Maritime safety company Propel suggests that human failure is still top of the agenda when it comes to improving safety. However, in an age where ships are becoming more complex, is technology partly to blame?
It captured the imagination of a generation and had audiences in the millions – yes, it is pirate radio. Such was its popularity the UK Government rolled out new maritime legislation to shut it down, now 50 years on from the 1967 Marine Broadcasting Offences Act, while it has lost some of its allure, it still lives on.
MacGregor and Rolls-Royce recently signed a Memorandum of Understanding (MoU) to explore the impact of developments in autonomy for cargo ship navigation and cargo systems onboard container ships. Signing the MoU, Rolls-Royce director of digital and systems Asbjørn Skaro said that he believed “a remote-controlled ship will be in commercial use by the end of the decade and a common sight on the high seas by 2030.” Can he be right? Frances Marcellin reports.
A team from Auckland, New Zealand has embarked on a mission to create a 3D digital model of the Edwin Fox, one of the oldest ships in the world. For them, it represents a chance to retell the story of vessels from a bygone era. It is not, however, a first of its kind.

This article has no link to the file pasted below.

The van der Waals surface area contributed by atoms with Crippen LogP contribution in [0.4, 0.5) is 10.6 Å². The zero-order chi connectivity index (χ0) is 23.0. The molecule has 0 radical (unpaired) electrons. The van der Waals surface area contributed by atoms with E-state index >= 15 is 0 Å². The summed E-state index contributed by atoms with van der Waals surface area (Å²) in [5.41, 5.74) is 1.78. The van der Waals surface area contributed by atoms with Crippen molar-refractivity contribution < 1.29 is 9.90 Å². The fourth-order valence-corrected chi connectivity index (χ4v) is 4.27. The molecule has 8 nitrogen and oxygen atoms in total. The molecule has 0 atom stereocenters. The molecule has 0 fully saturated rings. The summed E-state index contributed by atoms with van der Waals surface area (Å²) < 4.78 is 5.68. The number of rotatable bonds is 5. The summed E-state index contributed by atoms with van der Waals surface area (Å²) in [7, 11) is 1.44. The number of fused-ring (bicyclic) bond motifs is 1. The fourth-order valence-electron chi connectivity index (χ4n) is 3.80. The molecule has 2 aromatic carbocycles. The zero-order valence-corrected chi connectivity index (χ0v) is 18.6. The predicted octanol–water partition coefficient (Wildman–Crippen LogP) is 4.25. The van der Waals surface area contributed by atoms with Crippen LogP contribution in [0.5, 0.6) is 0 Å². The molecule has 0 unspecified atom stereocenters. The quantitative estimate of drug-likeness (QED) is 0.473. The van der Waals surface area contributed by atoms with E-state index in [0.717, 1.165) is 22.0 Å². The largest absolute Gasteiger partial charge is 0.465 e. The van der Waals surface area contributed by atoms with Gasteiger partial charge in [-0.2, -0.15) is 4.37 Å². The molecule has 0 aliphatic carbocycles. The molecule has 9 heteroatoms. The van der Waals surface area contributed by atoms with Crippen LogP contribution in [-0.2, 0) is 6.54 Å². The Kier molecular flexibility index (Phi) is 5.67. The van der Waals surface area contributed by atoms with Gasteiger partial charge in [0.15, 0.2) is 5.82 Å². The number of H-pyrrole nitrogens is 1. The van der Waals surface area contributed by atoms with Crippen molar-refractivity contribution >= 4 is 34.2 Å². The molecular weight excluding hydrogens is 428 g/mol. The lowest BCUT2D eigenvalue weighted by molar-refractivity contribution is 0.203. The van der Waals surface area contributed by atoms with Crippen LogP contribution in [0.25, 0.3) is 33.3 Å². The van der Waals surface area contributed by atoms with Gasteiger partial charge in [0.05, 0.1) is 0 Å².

This week is Seafarers Awareness Week. Starting on the 24th June and concluding on Friday 30th, it runs alongside the IMO’s annual international Day of the Seafarer and represents a chance to promote the individuals who are the bedrock of the maritime sector.
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A NATO research organisation has created the first ever digital underwater communications standard. How will this – after almost a decade of development – change how people, and autonomous vehicles, communicate on the oceans?
According to a poll by ComRes on behalf of the UK Chamber of Shipping, 84% of the UK public correctly identified shipping as the principal mode of transport for the country’s imports and exports. Does this show that ‘sea blindness’ is a myth?
A controversial government plan to change the rules that govern Spanish ports has been approved by the country’s parliament. Is this the end of the road, or the beginning of yet more concern for Spain’s maritime sector?